FROM
	`events`
GROUP BY
	`user_id`

Because we have all our raw data about customers and events in the events table, we have maximum flexibility to define our cohorts however we want, based on any combination of them. (In simple cases the cohort function can be written directly in HiveQL, in more difficult cases by writing a user-defined function.)

As a next step, we need to calculate the value of the desired metric we are comparing the cohorts against for each visitor. Again, this is straightforward to generate from the same events table:

/* HiveQL with pseudo-code */
CREATE TABLE `metric_by_user` AS
SELECT
	`user_id`,
	[[ Generate metric_per_customer using visitor_attributes and visitor_events ]] AS `metric_per_customer`
FROM
	`events`
GROUP BY
	`user_id`

Once again, we have maximum flexibility to calculate any metric we want, based on having all the available data in the events table.

In the final step, we aggregate the metrics generated per user to a cohort level, so that we can compare the results for each cohort against one another:

/* HiveQL with pseudo-code */
SELECT
	`cohort`,
	[[ Aggregate the metric over all the customers in each cohort ]] AS `metric_per_cohort`
FROM
	`user_cohort_map`
INNER JOIN
	`metric_by_user`
ON `user_cohort_map`.`user_id` = `metric_by_user`.`user_id`
GROUP BY
	`cohort`

Let’s apply this approach to a specific example:

Example 1: Looking for improvements in user engagement over time (the Twitter case study)

As a first example we’ll take the famous Twitter cohort analyiss exploring whether user engagement levels were rising over time. A version of the data is shown below. Remember: the folks at Twitter wanted to examine whether they were getting better at getting users to engage over time. So they looked at the users they’d acquired in January and compared how many of them remained engaged after using the service for 1 month, 2 months, 3 months, 4 months etc., with the users they added in February. To see the results more clearly, click on the graph below for an enlarged version.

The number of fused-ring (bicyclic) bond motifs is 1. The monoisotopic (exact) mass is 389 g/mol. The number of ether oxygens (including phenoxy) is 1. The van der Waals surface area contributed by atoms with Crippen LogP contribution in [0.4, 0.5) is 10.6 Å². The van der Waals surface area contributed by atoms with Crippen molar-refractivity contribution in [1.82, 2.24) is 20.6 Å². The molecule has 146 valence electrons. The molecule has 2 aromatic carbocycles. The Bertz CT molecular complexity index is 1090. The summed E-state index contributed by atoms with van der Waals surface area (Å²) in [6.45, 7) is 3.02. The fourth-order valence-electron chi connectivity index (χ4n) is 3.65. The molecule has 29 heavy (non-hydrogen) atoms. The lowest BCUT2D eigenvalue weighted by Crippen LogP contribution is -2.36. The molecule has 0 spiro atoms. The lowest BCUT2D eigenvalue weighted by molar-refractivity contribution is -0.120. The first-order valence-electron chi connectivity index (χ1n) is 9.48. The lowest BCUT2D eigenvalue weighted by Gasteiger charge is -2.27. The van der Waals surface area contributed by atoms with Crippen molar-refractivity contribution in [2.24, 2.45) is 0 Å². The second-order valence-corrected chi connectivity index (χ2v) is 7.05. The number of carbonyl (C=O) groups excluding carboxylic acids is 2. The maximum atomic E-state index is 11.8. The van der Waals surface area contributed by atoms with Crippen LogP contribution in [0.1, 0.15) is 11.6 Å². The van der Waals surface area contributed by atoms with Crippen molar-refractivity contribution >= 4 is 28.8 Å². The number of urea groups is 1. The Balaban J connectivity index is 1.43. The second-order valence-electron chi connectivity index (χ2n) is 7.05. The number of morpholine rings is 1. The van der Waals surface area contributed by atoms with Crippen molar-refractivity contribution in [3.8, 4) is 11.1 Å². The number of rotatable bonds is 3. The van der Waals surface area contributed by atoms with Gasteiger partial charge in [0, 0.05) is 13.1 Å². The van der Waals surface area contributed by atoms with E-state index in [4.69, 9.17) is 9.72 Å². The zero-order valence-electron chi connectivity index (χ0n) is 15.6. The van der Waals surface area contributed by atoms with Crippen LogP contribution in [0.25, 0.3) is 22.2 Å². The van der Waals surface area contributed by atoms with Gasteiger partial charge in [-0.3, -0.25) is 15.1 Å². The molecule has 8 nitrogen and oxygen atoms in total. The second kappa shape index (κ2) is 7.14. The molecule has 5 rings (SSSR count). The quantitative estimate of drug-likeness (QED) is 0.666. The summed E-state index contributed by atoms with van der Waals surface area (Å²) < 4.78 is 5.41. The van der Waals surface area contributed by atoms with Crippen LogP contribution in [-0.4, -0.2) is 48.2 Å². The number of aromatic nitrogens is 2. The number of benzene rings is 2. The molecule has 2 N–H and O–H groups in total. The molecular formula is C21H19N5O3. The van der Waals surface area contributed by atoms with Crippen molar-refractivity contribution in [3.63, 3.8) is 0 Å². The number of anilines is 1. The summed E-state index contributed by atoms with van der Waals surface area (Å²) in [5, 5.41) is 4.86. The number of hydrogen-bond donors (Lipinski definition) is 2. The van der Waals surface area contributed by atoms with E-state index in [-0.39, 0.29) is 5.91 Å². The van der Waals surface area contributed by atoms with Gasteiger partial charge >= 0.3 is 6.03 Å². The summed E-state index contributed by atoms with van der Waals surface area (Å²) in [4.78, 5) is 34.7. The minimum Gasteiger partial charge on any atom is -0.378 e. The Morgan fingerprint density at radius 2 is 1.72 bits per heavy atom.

As you should be able to see from the graph, the fraction of users who remained engaged after 1, 2, 3, 4 months etc. rises over time, so that the results for the February cohort look better than those for January. Similarly, the March cohort results are better then Feb, the April cohort better than March and so on.

We’ll follow the four step approach to cohort analysis outlined in the previous blog post, namely:

  1. Define your business question
  2. Work out the most appropriate metric to measure
  3. Define your cohort
  4. Perform the analysis

1. The business question: Are we getting better at getting user’s to engage over time? We are clear on the question to be answered.

2. The metric we want to examine: For each cohort, we want to examine “engagement”. For this specific example, we’ll take the number of actions per user per month. In the Twitter example, they looked at the percentage of users who remained active after X months. This is a good measure of how good Twitter are at facilitating a “minimum” level of engagement. Our measure, by contrast, will better reflect the difference between users who only engage occasionally with those that use the service heavily, but do a less good job of indicating what percentage of users do not engage at all. (Which is more appropriate depends on the type of service we are looking at, but in reality, most companies should be looking at both types of measure.)